Tastings

Easiest Homemade Bread (Frenchman approved)

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When my husband and I first began dating, it did not take him long to request freshly-baked bread. Being French and having grown up there, he had grown accustomed to having a nice hunk next to his plate. In his non-baker mind, there was not that much difference between bread and the peanut butter chocolate chunk cookies with which I had won his heart (an exaggeration, but by how much, really, knowing what we know about hearts and stomachs?) I explained to him that there was an ocean of difference between most baked goods and YEASTED baked goods, the largest being, so I thought, that they must be kneaded for a long time, a task unwieldy without the most coveted of tools, a stand mixer. After a previous attempt at making my Mom’s pizza dough had required so much mixing and kneading by hand and turned out like cardboard anyway, I put all yeast doughs aside.  

The truth is I had been wishing for a shiny and beautiful KitchenAid Stand Mixer since I had been living on my own, roughly eight years. I wanted to make creamy creamy cheesecake and bread dough and pizza, cinnamon rolls, yeasted breakfast cakes, whole grain sandwich loaves, beautiful, crusty white boules, all kinds of deliciousness. But the dog-eared pages in magazines and cookbooks would have to wait until I was able to knead that dough correctly. I should have known that the promise of freshly baked bread would be too much for my husband (then boyfriend) and sure enough, several Christmases ago a shiny red KitchenAid was presented along with an unspoken request for “I can haz bread now?” And now I could indeed make bread! And cheesecake and cinnamon rolls. And lo, it was good. But not quite perfect, because after making dozens of different bread recipes, they all kind of fell flat, none was a keeper. And now, dear reader, the joke is on me, because we have found a winner, a bread that I now make weekly that is delicious and versatile and craggy and crispy, and gets compliments every time! And it does not require a single knead! It is the easiest thing in the world and has 4 ingredients which you almost probably currently have. The only drawback is that you need a bit of foresight, you have to begin the recipe the day before you want to enjoy it. You may have heard of the recipe, by Jim Lahey from the Sullivan Street Bakery and originally published in the New York Times, and then picked up by all blogs everywhere and Pinterest. In the original recipe, the bread is baked in a pre-heated metal casserole with a lid, like a Le Creuset. Not having one of those (it’s next on my coveted list) I use a pre-heated, lidless cast-iron pan, which works perfectly. I have also baked it on a cold sheet pan, and it was still delicious, if not quite as crusty. If you do have a lidded casserole and want to use it, follow the recipe as is, following the direction of when to remove the lid.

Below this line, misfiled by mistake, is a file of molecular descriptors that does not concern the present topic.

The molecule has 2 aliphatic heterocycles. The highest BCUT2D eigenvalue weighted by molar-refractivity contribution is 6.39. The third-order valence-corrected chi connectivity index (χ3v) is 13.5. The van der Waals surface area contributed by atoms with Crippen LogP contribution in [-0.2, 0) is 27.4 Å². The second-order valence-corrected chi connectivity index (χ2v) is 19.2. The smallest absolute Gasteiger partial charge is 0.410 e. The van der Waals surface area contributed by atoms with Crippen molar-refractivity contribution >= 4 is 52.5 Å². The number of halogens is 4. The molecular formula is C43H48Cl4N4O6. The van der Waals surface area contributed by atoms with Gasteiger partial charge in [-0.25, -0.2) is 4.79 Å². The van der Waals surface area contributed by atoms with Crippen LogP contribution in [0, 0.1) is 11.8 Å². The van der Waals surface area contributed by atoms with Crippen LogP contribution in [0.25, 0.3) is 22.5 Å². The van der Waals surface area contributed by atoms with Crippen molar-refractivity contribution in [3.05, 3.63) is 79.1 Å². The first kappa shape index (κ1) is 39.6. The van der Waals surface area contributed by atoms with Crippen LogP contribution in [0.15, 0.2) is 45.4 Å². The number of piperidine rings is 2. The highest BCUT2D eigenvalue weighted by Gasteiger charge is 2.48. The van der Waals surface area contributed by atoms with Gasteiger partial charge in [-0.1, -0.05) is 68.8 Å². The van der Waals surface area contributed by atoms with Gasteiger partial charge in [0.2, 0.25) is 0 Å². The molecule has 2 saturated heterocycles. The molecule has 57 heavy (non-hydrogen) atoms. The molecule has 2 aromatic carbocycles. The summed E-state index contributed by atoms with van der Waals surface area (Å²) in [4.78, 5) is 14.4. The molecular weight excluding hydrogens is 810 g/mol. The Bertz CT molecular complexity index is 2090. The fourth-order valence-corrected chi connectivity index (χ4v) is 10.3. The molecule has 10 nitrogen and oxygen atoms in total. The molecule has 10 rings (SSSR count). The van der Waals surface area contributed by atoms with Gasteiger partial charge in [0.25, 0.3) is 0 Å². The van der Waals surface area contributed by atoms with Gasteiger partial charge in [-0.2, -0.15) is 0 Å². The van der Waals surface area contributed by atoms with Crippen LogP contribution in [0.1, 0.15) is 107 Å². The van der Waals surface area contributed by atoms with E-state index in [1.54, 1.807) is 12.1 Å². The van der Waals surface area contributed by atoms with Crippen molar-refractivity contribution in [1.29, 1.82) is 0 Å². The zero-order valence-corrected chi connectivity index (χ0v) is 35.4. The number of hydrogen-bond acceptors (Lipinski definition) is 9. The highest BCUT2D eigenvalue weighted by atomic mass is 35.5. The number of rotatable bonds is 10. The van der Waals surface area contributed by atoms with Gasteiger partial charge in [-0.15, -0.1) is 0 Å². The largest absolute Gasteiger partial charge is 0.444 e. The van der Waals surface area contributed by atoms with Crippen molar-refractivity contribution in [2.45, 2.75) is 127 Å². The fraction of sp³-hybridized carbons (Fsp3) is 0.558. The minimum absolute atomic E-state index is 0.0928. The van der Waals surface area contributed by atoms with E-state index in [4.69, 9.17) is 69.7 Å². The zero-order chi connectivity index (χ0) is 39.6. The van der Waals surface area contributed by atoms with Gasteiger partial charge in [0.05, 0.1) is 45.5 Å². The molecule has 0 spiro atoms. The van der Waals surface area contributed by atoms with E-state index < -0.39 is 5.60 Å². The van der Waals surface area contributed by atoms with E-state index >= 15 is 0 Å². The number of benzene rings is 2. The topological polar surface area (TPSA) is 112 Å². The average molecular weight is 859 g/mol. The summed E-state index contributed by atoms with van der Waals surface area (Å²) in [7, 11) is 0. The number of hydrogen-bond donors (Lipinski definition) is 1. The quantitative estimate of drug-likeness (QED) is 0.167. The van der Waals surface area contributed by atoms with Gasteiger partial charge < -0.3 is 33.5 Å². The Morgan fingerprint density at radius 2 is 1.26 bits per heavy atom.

• 3 cups all purpose flour (can replace with up to 1 cup whole wheat flour)
  • 1/4 tsp instant yeast or 1/3 tsp active dry yeast
  • 1 1/4 tsp salt
  • 1 5/8 cups of water (this is an annoying amount, and I usually fill my pyrex measuring cup to a bit less than 1 2/3 and all is fine)

Rough, craggy dough just after mixing

1. In a large bowl, mix the first three ingredients and then add the water. Mix again, incorporating the ingredients. It will be sticky and not quite fully mixed together, as in the photo above. Don’t worry. Cover with plastic wrap and let sit at room temperature* for 12-18 hours. I go for the longer side, mixing it up sometime after dinner and continuing the next steps around 1 or 2 the next day. 

Risen, fermenty dough after 18 hours

2. The dough will be now be super wet and bubbly. Flour a silpat or piece of parchment and turn the dough out onto it, using fingers to release the yeasty tentacles. Sprinkle a little more flour, just enough so that it doesn’t stick to everything, and fold it on itself a few times. Cover with plastic wrap (maybe the same that you covered the bowl with) and let it rest for 15 minutes. You can also do this on a floured work surface, but I find putting it on something helps to move it later on.

3. Gently cajole the dough into a roundish shape, placing any seams you might end up with down on the silpat or surface. Dust with flour, cornmeal or wheat bran (I always use flour). Cover with a flour-dusted cotton kitchen towel. Let rise for another 2 hours, or until it has roughly doubled in size and the dough doesn’t spring back when poked.